The day of the shooting at Orlando's Pulse gay club in 2016, which killed 49 people, Yiannopoulos wrote an article for Breitbart titled "The Left Chose Islam Over Gays. Now 100 People Are Dead Or Maimed". In it, he describes the actions of an extremist as representing all of Islam, using the poll to back up his claims: "This isn't about 'radical' Islam. This isn't a tiny fringe," he writes. "In Britain, a 2009 Gallup survey found that not one Muslim believed that homosexual acts were acceptable. Not one!"
Days later, Yiannopoulos addressed a small crowd in a YouTube livestream, calling for a Muslim ban on that basis. "This is not radical Islam… this is Muslims in the West," he said, ignoring the fact that the same poll found that 19 percent of German Muslims and 35 percent of French Muslims thought homosexual acts were acceptable, implying countries with a longer legacy of Muslim immigration have more LGB-tolerant Muslims.
With that, the clash of civilisations narrative was set.
Weeks later, Donald Trump – whose campaign manager at the time was Stephen Bannon, then-CEO of Breitbart – became the first ever Republican nominee for the US presidency to mention LGBT people, using them as leverage to call for a Muslim immigration ban.
As Matthew Feldman – co-director of the Centre for Fascist, Anti-fascist and Post-fascist Studies, and Professor of the History of Modern Ideas at Teeside University – puts it: "The thinking is: 'If this is another stick to beat Muslims with, we'll take it. We’ll be silent on the LGBT question, we'll just talk about their rights in the abstract.'"
Trump’s views on LGBT people have since wavered, but other British groups are unafraid to exploit professed support for LGBT rights to attack Islam.
In 2016, a Stockton-on-Tees Pride march was organised by a group with no previous affiliations to the LGBT community, but many links to the EDL and Pegida UK, also founded by Tommy Robinson. The march was "appropriating tragedies to promote further bigotry", warned anti-Islamophobia project Tell MAMA.
The next year, Gays Against Sharia (GAS) – set up by Tommy English, known as Tommy Cook, founder of the EDL LGBT division – carried the baton. Though Tommy Robinson hijacked one of GAS's marches, rebranding it Unite Against Hate, in September of 2017 GAS held its own parade in Bristol. Footage shows English holding a rainbow flag reading "UNITED TOGETHER, TODAY AND FOREVER. HELP US STOP THE GROWTH OF AN EVIL, HATE-FILLED IDEOLOGY". Pictured helping carry this banner is Anne-Marie Waters, the lesbian who ran for candidacy of UKIP on an anti-Islam ticket.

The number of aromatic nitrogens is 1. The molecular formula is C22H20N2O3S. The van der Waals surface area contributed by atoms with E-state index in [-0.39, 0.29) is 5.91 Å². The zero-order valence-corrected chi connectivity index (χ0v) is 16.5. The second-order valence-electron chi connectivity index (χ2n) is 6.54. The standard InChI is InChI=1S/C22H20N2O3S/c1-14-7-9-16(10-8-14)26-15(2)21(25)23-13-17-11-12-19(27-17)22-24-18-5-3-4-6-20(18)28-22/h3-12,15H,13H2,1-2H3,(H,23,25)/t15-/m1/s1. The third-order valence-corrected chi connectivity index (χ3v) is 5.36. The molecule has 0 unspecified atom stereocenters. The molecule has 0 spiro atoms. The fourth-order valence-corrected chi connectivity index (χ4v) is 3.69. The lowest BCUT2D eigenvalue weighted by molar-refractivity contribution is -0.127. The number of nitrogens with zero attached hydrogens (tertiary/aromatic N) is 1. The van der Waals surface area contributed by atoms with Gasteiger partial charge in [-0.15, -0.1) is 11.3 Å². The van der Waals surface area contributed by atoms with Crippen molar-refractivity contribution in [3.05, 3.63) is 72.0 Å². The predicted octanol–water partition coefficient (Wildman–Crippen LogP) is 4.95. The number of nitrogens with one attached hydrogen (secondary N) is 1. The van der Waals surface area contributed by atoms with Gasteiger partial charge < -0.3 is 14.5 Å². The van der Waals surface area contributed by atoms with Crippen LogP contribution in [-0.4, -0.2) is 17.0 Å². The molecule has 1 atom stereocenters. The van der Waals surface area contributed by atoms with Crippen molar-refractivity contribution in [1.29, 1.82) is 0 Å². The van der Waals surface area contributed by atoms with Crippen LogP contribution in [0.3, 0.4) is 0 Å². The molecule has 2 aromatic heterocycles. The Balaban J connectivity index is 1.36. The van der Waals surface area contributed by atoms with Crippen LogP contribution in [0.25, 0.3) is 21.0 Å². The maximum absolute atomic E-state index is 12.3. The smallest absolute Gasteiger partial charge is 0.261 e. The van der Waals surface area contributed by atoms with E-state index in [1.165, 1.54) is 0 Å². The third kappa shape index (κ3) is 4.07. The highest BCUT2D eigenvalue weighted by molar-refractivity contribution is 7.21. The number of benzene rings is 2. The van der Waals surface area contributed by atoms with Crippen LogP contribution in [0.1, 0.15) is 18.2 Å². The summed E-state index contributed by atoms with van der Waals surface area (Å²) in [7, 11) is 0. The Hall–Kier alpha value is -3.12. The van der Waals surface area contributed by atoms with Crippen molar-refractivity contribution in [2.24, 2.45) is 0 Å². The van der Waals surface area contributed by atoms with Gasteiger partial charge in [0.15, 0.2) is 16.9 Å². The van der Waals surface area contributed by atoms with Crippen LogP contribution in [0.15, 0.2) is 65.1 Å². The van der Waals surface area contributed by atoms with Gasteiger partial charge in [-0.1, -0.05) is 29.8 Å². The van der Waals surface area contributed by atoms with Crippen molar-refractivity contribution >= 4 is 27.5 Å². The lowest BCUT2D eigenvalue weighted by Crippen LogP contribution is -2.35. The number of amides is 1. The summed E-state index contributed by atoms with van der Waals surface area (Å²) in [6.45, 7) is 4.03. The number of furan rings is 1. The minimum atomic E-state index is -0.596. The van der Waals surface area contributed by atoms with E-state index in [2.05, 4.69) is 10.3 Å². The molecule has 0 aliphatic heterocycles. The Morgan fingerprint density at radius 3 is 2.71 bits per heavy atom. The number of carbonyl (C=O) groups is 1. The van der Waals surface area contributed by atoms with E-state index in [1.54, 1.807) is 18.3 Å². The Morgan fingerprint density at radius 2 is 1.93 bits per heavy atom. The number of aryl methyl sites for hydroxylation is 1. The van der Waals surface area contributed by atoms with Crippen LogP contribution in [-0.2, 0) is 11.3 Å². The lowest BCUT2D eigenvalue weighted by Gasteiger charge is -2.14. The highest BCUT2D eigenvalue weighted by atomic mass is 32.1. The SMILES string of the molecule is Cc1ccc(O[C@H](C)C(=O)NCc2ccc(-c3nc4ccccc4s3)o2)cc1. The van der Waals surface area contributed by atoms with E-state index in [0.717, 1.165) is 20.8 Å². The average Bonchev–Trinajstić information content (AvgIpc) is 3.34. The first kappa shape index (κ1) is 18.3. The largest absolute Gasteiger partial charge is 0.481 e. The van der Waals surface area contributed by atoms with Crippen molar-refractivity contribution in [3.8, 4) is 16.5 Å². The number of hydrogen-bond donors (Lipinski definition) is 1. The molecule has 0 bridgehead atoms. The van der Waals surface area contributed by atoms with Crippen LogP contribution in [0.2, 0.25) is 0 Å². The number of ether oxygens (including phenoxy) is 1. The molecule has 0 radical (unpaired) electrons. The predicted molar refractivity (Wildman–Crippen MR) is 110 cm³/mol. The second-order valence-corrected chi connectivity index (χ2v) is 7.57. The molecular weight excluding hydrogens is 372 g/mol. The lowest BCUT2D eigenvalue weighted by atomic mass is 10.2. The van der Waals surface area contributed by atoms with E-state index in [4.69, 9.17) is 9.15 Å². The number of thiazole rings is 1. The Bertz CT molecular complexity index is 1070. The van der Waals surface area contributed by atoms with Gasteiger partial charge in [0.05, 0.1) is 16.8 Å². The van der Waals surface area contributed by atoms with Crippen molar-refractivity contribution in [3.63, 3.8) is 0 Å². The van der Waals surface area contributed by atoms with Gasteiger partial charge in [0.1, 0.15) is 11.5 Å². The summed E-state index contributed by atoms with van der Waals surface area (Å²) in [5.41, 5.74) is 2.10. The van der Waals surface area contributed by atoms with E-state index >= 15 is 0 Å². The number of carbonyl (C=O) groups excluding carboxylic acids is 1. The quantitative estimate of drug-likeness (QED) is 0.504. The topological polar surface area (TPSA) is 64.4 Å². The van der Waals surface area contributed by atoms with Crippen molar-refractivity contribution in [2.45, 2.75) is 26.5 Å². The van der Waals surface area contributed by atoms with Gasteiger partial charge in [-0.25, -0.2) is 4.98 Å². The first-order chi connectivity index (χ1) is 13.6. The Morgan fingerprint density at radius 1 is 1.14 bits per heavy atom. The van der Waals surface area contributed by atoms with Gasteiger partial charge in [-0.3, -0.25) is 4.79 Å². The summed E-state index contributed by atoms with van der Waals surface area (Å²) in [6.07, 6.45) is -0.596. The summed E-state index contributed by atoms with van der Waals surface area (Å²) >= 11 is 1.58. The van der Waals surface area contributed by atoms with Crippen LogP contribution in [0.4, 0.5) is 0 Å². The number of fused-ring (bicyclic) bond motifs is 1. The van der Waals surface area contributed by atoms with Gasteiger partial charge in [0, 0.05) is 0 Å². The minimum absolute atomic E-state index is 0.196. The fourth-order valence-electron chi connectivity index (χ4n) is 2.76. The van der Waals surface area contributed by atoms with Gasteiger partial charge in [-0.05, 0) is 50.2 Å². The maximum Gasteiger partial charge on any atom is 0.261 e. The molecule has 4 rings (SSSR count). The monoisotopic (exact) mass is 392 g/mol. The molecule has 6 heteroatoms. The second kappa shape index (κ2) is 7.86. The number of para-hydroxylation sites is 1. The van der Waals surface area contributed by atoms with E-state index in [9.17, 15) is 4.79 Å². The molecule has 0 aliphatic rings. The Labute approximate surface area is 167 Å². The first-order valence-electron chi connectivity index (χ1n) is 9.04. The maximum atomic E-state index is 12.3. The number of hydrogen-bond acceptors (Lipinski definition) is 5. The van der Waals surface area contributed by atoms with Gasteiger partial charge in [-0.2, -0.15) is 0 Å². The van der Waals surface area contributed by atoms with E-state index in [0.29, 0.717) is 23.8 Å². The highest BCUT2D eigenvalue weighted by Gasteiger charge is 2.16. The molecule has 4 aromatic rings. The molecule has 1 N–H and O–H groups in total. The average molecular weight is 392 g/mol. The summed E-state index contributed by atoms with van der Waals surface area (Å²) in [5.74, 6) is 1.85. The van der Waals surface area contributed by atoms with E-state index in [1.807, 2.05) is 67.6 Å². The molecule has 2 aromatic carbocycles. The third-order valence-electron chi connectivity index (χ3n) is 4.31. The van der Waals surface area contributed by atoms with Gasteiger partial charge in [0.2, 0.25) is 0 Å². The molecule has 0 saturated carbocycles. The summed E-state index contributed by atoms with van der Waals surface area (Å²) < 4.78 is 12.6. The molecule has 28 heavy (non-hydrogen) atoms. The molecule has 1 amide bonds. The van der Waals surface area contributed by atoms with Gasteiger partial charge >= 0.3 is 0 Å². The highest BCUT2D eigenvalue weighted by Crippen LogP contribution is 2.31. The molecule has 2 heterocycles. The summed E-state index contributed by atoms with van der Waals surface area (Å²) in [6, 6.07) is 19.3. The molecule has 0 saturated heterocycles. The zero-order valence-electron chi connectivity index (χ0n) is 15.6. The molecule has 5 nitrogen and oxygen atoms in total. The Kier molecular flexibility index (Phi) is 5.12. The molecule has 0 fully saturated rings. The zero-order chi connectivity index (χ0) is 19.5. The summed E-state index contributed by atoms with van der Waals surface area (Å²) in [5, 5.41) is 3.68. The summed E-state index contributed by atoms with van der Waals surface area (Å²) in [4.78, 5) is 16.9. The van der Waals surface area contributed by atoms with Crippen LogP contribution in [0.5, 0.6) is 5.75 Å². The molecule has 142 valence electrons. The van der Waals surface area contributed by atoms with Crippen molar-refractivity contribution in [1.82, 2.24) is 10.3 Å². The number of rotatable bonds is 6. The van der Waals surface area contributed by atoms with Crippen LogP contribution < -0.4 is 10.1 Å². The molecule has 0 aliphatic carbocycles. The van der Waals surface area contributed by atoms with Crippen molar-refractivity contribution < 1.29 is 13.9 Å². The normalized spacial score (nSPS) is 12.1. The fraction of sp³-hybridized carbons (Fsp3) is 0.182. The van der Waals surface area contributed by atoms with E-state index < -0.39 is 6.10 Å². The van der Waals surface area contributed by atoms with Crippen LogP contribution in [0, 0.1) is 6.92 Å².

The demonstrators had re-framed Islam as the real and sole oppressors of LGBT people, and the far-right as minorities' protectors – a narrative that's as transparent as it is cynical.
As for the Gallup analysis, Dalia Mogahed – Director of Research at the Institute for Social Policy and Understanding – tells VICE it has been misinterpreted: "Saying homosexual acts are morally wrong is not evidence that Muslims will hurt the LGBTQ community."
"Muslims have been part of the UK for literally hundreds of years, and unlike the Christian right do not advocate against the LGBTQ community," added Mogahed. "In a democratic society, freedom of thought and belief are central principles, including beliefs that we may not agree with. We erode our own values when we start policing thought."
Mogahed also pointed out the paradox of Yiannopoulos complaining about Muslim bigotry against LGBT people while advocating for the Muslim ban.
Luckily, Yiannopoulos isn't the threat he once was, having lost the radical right's affections, Breitbart’s employ and Robert Mercer's funding after footage surfaced of him defending pederasty. Mind you, he's still at it: his new website, Milo Inc, both damns gays and uses them as a shield to deflect accusations of Islamophobia. Two headlines read: "All The Studies Show, Gay Parents Are Not Good For Kids", and "GOOGLE Aids Indonesia’s Muslim Government In Anti-Gay Crackdown". There is, after all, a limit to how much homosexuality radical right LGBT people can appear to condone.